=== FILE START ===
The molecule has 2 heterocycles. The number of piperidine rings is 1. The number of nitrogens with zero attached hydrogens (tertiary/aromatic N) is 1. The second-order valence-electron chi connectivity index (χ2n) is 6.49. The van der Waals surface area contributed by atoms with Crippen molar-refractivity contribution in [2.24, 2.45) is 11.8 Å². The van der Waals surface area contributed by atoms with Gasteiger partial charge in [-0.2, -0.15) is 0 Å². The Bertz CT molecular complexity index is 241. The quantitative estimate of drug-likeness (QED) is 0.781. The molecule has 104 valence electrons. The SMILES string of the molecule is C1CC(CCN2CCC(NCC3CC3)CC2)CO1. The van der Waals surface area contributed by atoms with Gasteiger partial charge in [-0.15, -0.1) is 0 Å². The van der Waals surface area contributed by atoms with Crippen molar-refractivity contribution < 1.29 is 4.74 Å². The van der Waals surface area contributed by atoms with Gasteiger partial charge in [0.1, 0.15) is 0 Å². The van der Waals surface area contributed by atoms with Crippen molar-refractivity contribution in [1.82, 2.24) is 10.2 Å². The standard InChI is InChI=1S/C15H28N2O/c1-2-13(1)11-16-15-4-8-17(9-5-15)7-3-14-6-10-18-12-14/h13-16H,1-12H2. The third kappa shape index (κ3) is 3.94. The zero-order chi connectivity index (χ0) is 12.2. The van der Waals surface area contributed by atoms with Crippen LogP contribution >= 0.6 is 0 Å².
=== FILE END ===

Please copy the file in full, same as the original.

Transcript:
The molecule has 2 heterocycles. The number of piperidine rings is 1. The number of nitrogens with zero attached hydrogens (tertiary/aromatic N) is 1. The second-order valence-electron chi connectivity index (χ2n) is 6.49. The van der Waals surface area contributed by atoms with Crippen molar-refractivity contribution in [2.24, 2.45) is 11.8 Å². The van der Waals surface area contributed by atoms with Gasteiger partial charge in [-0.2, -0.15) is 0 Å². The Bertz CT molecular complexity index is 241. The quantitative estimate of drug-likeness (QED) is 0.781. The molecule has 104 valence electrons. The SMILES string of the molecule is C1CC(CCN2CCC(NCC3CC3)CC2)CO1. The van der Waals surface area contributed by atoms with Gasteiger partial charge in [-0.15, -0.1) is 0 Å². The van der Waals surface area contributed by atoms with Crippen molar-refractivity contribution < 1.29 is 4.74 Å². The van der Waals surface area contributed by atoms with Gasteiger partial charge in [0.1, 0.15) is 0 Å². The van der Waals surface area contributed by atoms with Crippen molar-refractivity contribution in [1.82, 2.24) is 10.2 Å². The standard InChI is InChI=1S/C15H28N2O/c1-2-13(1)11-16-15-4-8-17(9-5-15)7-3-14-6-10-18-12-14/h13-16H,1-12H2. The third kappa shape index (κ3) is 3.94. The zero-order chi connectivity index (χ0) is 12.2. The van der Waals surface area contributed by atoms with Crippen LogP contribution >= 0.6 is 0 Å².